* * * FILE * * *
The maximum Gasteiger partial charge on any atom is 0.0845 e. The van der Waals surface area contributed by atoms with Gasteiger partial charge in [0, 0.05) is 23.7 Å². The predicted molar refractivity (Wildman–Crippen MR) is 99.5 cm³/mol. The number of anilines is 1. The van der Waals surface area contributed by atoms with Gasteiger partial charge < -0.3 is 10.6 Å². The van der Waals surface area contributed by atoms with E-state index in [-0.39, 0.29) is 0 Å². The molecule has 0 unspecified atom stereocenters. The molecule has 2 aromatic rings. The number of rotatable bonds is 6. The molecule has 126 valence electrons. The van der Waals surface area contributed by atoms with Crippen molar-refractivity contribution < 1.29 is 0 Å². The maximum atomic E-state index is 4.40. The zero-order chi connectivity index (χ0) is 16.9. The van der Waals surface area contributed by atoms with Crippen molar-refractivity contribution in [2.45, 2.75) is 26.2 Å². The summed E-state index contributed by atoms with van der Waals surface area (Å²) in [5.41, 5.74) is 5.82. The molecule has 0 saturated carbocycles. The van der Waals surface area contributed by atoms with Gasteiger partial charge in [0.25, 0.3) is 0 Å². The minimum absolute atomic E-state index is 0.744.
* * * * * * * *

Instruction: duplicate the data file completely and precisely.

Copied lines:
The maximum Gasteiger partial charge on any atom is 0.0845 e. The van der Waals surface area contributed by atoms with Gasteiger partial charge in [0, 0.05) is 23.7 Å². The predicted molar refractivity (Wildman–Crippen MR) is 99.5 cm³/mol. The number of anilines is 1. The van der Waals surface area contributed by atoms with Gasteiger partial charge < -0.3 is 10.6 Å². The van der Waals surface area contributed by atoms with E-state index in [-0.39, 0.29) is 0 Å². The molecule has 0 unspecified atom stereocenters. The molecule has 2 aromatic rings. The number of rotatable bonds is 6. The molecule has 126 valence electrons. The van der Waals surface area contributed by atoms with Crippen molar-refractivity contribution < 1.29 is 0 Å². The maximum atomic E-state index is 4.40. The zero-order chi connectivity index (χ0) is 16.9. The van der Waals surface area contributed by atoms with Crippen molar-refractivity contribution in [2.45, 2.75) is 26.2 Å². The summed E-state index contributed by atoms with van der Waals surface area (Å²) in [5.41, 5.74) is 5.82. The molecule has 0 saturated carbocycles. The van der Waals surface area contributed by atoms with Gasteiger partial charge in [0.25, 0.3) is 0 Å². The minimum absolute atomic E-state index is 0.744.